Torrdelbach had worked himself into a fit of his own as all of his frustrations with his son seemed to pour into this one speech. His speech was cut short, however, by a fit of coughing that wracked his entire frame. They were becoming worse as of late, and had begun to come more frequently. It seemed as though there was a constant weight pressed against his chest.

    “Father,” Tadg, his second son, said with a characteristically neutral expression, “Shall we fetch the surgeons?”

    The Duke waved his hand at him and fixed him with a glare. He hated being “looked after”. It was hard enough trying to run this duchy without his sons having an excuse to confine him to his bed.

    After several minutes of trying to catch his breath, the wheezing finally ceased, and he began to continue.

    “It…it takes more *wheeze* than a sw…sword to forge *wheeze* a kingdom.”

    And with that he slumped back against his chair, absolutely exhausted. Donnchad still looked annoyed, but seemed to accept that the discussion was closed for the time being, and he wandered off after giving his father another short, stiff bow. The Duke slowly rubbed his forehead with his hand. It grew harder and harder every day. Tadg approached his father again, his hands holding a large stack of papers. It was not yet noon, and Torrdelbach was exhausted, and he had yet to even begin to address the business of the day. He waved away Muirdertach, and motioned for Tadg to come forward so they could begin. He hoped to get through the day’s business quickly so he might have time for a nap. Naps seemed to help him have a bit more strength.

    “I have our most recent reports here, father,” Tadg said in that cool, neutral tone he was so fond of, “everything appears normal, just as it should. Urmumu was a bit short on taxes, but I’ve had it taken care of.”

    “Oh come now, let the peasants keep some of their coin. A few gold coins here and there aren’t going to bankrupt us, Tadg, have some compassion.” Torrdelbach said, grumpily. His son and he disagreed on many things concerning the affairs of state.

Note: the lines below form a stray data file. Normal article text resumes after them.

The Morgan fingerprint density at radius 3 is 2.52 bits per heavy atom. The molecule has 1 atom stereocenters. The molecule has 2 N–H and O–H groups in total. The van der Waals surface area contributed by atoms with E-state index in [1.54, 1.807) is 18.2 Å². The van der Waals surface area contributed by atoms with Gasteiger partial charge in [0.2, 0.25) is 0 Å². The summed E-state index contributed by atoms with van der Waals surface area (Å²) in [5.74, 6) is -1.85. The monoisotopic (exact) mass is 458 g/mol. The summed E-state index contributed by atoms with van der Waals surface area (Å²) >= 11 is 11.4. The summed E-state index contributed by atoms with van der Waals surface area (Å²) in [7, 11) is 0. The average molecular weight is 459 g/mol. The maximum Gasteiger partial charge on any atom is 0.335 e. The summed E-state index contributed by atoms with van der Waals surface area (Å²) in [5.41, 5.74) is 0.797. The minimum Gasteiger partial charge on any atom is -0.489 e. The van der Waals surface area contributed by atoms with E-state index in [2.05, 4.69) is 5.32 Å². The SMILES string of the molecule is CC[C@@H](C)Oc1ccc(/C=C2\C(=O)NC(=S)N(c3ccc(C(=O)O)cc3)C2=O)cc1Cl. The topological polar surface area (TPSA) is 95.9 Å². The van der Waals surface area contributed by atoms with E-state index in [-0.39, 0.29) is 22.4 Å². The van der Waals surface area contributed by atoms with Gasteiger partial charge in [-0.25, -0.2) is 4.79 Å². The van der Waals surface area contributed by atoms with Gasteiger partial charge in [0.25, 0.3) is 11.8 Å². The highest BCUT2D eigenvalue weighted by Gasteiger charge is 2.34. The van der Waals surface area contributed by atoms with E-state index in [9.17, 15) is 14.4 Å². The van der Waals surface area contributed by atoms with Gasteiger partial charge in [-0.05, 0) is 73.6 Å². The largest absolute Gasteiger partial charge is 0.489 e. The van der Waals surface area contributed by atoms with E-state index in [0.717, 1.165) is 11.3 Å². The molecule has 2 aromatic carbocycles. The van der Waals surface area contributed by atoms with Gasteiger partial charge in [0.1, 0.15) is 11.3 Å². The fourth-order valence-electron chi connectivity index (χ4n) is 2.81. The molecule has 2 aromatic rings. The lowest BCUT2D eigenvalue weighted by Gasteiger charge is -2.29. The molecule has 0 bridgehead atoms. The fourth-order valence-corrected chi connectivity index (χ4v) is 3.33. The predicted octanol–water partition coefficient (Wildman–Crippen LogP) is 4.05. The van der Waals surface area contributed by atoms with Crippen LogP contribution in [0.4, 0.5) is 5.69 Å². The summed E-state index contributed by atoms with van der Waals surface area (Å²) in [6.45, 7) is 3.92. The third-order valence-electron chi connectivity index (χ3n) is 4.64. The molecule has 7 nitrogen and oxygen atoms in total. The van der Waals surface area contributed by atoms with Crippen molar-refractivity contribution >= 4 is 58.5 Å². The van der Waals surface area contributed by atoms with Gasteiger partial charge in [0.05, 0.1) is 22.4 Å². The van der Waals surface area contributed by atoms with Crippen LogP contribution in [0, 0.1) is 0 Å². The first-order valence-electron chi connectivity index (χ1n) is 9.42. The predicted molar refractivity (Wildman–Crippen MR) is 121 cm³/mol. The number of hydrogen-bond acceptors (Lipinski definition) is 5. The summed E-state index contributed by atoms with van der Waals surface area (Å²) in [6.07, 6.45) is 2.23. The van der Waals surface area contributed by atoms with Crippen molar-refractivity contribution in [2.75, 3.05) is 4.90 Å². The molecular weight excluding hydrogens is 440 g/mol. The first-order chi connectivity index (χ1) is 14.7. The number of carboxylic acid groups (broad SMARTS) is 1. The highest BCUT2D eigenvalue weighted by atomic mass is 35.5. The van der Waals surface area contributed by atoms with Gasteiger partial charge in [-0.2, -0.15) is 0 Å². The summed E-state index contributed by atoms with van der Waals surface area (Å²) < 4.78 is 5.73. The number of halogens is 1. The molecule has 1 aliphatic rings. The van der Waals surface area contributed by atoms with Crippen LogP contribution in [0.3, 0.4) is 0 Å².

“Father, you know as well as I that the duchy doesn’t make much to begin with. We can barely afford to put any away into our treasury. The only thing your boundless generosity will get you is taken advantage of. Where will the peasants be if we go bankrupt, hm? How will you explain to them that their homes were burned by the Ua Mordha dogs because you couldn’t pay your troops, will those few extra coins help them then? Our taxes are not extortions; they are what we are justly owed under the law.”

    The entire speech was always infuriating. It seemed like Tadg was constantly suspicious, always expecting an attack. In his younger years, he had made friends with many people from all over Ireland, developing them into a well-structured system of informants. It was one of the reasons that he was named spymaster for the duchy, but there were days, like today, that his father regretted it.

    “I know, I know,” the Duke sighed, “I just don’t see the harm in a few coins. A little extra in their pocket makes them a bit more pliable when you actually need a favor from them.”

    He’d always been good with people. Some said he seemed to have an innate ability to negotiate with others. To help them see his way of thinking and bring them around to what he wanted them to do, or to talk them out of a course of action. He only wished it worked on his sons.